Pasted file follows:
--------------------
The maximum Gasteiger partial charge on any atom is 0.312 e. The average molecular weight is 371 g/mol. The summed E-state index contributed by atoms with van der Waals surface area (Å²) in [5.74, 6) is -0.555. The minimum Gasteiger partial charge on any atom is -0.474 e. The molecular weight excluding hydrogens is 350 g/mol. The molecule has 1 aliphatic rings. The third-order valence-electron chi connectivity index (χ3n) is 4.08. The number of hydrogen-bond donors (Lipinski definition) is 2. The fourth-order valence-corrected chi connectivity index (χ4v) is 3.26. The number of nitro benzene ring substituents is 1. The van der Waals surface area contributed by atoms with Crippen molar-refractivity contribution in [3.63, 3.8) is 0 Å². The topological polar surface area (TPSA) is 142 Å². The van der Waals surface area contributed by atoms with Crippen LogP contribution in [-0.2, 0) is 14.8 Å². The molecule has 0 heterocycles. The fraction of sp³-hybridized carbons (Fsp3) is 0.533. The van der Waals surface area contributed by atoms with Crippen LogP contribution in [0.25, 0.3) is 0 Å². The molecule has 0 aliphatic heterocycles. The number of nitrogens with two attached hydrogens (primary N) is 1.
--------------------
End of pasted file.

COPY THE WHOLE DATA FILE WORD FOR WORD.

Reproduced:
The maximum Gasteiger partial charge on any atom is 0.312 e. The average molecular weight is 371 g/mol. The summed E-state index contributed by atoms with van der Waals surface area (Å²) in [5.74, 6) is -0.555. The minimum Gasteiger partial charge on any atom is -0.474 e. The molecular weight excluding hydrogens is 350 g/mol. The molecule has 1 aliphatic rings. The third-order valence-electron chi connectivity index (χ3n) is 4.08. The number of hydrogen-bond donors (Lipinski definition) is 2. The fourth-order valence-corrected chi connectivity index (χ4v) is 3.26. The number of nitro benzene ring substituents is 1. The van der Waals surface area contributed by atoms with Crippen molar-refractivity contribution in [3.63, 3.8) is 0 Å². The topological polar surface area (TPSA) is 142 Å². The van der Waals surface area contributed by atoms with Crippen LogP contribution in [-0.2, 0) is 14.8 Å². The molecule has 0 heterocycles. The fraction of sp³-hybridized carbons (Fsp3) is 0.533. The van der Waals surface area contributed by atoms with Crippen LogP contribution in [0.25, 0.3) is 0 Å². The molecule has 0 aliphatic heterocycles. The number of nitrogens with two attached hydrogens (primary N) is 1.